W3C home > Mailing lists > Public > ietf-http-wg@w3.org > July to September 2021

Re: Working Group Last Call: HTTP/2 revision

From: Willy Tarreau <w@1wt.eu>
Date: Fri, 23 Jul 2021 08:52:24 +0200
To: Mark Nottingham <mnot@mnot.net>
Cc: HTTP Working Group <ietf-http-wg@w3.org>, Tommy Pauly <tpauly@apple.com>
Message-ID: <20210723065224.GA6702@1wt.eu>
Hi Mark,

On Fri, Jul 23, 2021 at 10:05:40AM +1000, Mark Nottingham wrote:
> Hello everyone,
> This is the start of Working Group Last Call announcement for this document:
>   https://www.ietf.org/archive/id/draft-ietf-httpbis-http2bis-03.html
> Please take time to review it carefully and raise any remaining issues you
> see (keeping in mind the scope of work),[1] either on the issues list[2] or
> on this mailing list. Also, we'd like to hear whether you think this document
> is ready to progress (on this list, please).

Overall it still looks good to me, however I've just noticed something that
seriously bothers me about the new representation of the frames formats. I
simply don't find them legible at all. Example:


  6.2 Headers

  HEADERS Frame {
    Length (24),
    Type (8) = 1,
    Unused Flags (2),
    PRIORITY Flag (1),
    Unused Flag (1),
    PADDED Flag (1),
    END_HEADERS Flag (1),
    Unused Flag (1),
    END_STREAM Flag (1),
    Reserved (1),
    Stream Identifier (31),
    [Pad Length (8)],
    [Exclusive (1)],
    [Stream Dependency (31)],
    [Weight (8)],
    Field Block Fragment (..),
    Padding (..),

Most programming languages use byte boundaries, and I really dare anyone
to visually spot the byte address of each field there. Worse, some
implementors, in an attempt to avoid mistakes, could describe them using
bit fields like this:

  struct headers {
    int length:24;
    int type:8;
    int unused1:2;
    int flag:1;
    int unused2:1;
    int padded:1;
    int end_headers:1;
    init unused3:1;
    int end_stream:1;
    int reserved:1;
    int stream_id:31;

But this would in fact follow their machine's byte-ordering and invert
all fields within words! Adding to that that the protocol itself is
byte-oriented, I'd request two minor changes:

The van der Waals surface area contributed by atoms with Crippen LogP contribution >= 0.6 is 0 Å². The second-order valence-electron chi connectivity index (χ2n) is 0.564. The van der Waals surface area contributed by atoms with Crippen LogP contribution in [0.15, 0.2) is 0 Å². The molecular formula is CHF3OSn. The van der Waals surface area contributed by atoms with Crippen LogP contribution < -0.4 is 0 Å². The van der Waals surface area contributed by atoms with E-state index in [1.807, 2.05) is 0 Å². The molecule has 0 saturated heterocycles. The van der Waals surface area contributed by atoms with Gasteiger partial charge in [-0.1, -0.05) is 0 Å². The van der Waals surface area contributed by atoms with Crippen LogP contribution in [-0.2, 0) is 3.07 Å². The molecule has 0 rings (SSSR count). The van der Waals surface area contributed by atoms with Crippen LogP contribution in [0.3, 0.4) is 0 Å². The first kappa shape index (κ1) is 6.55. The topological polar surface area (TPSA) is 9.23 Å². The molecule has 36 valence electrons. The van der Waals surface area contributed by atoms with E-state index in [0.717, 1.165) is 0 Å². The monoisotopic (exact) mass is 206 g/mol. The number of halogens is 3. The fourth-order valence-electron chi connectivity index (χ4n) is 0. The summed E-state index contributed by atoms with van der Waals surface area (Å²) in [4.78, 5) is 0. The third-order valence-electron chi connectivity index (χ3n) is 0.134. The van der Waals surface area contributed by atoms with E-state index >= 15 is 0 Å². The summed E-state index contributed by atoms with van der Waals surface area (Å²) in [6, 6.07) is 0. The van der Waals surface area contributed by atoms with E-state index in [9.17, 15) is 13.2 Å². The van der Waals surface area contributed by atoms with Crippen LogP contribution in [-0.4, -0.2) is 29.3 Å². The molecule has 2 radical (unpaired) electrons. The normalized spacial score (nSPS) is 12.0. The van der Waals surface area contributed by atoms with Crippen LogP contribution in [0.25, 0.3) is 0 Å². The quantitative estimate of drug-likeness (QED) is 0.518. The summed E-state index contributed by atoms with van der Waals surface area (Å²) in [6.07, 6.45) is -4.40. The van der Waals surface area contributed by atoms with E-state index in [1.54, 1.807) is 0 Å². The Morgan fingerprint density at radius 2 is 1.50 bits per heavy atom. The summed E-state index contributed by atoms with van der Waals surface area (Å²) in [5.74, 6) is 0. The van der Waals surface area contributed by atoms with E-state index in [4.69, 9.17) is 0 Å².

- that a delimiter is placed at each byte boundary before or after a
    sub-byte field to help visually count without having to mentally
    maintain a modulo 8 when enumerating fields. Even just an empty
    line would be sufficient I guess.

  - that something helps figure that the high-order bits are enumerated
    first. And please don't start telling me "they're in network byte
    order" (as I'm already expecting to hear :-)), as except for those
    having been in low-level protocols for at least two decades, nobody
    knows how bits are serialized on the wire, and in practice due to
    modern encodings like 64/66, bits are not even serialized anymore
    and only bytes or words are relevant. And I'm not even counting
    crypto that is also byte- or block- oriented. Given that fields are
    of different sizes, it's not easy to place a bit number or a hex
    mask there, except for the flags, so probably it should be mentioned
    in 4.1 "Frame Format". Something like "All fields, including single
    bits, are represented and enumerated in network order, which means
    from MSB to LSB".

This would certainly avoid some trivial traps. And I think that writing
the flags' hex masks directly as a comment in front of the bits in the
frame definition would provive a lot more legibility.

Another point is that I haven't seen any mention of RFC8441 about the
extended CONNECT scheme. Given that the rules imposed to CONNECT handling
require to write an exception in the code, I think it would be worth
mentioning in 8.5 after "A CONNECT request that does not conform to these
restrictions is malformed", "Please note that negotiable extensions to
this method exist" with a link to 8441. It doesn't imply users will
implement it but it can hint them to help better design a parser to
deal with this exception, because writing exceptions is annoying, but
writing code later to work around purposely written exceptions is even
more annoying.

Otherwise I'm pretty happy with the quality and clarity of this document,
which constitutes a nice improvement over 7540. Great work from our editors!

Received on Friday, 23 July 2021 06:52:49 UTC

This archive was generated by hypermail 2.4.0 : Friday, 23 July 2021 06:52:50 UTC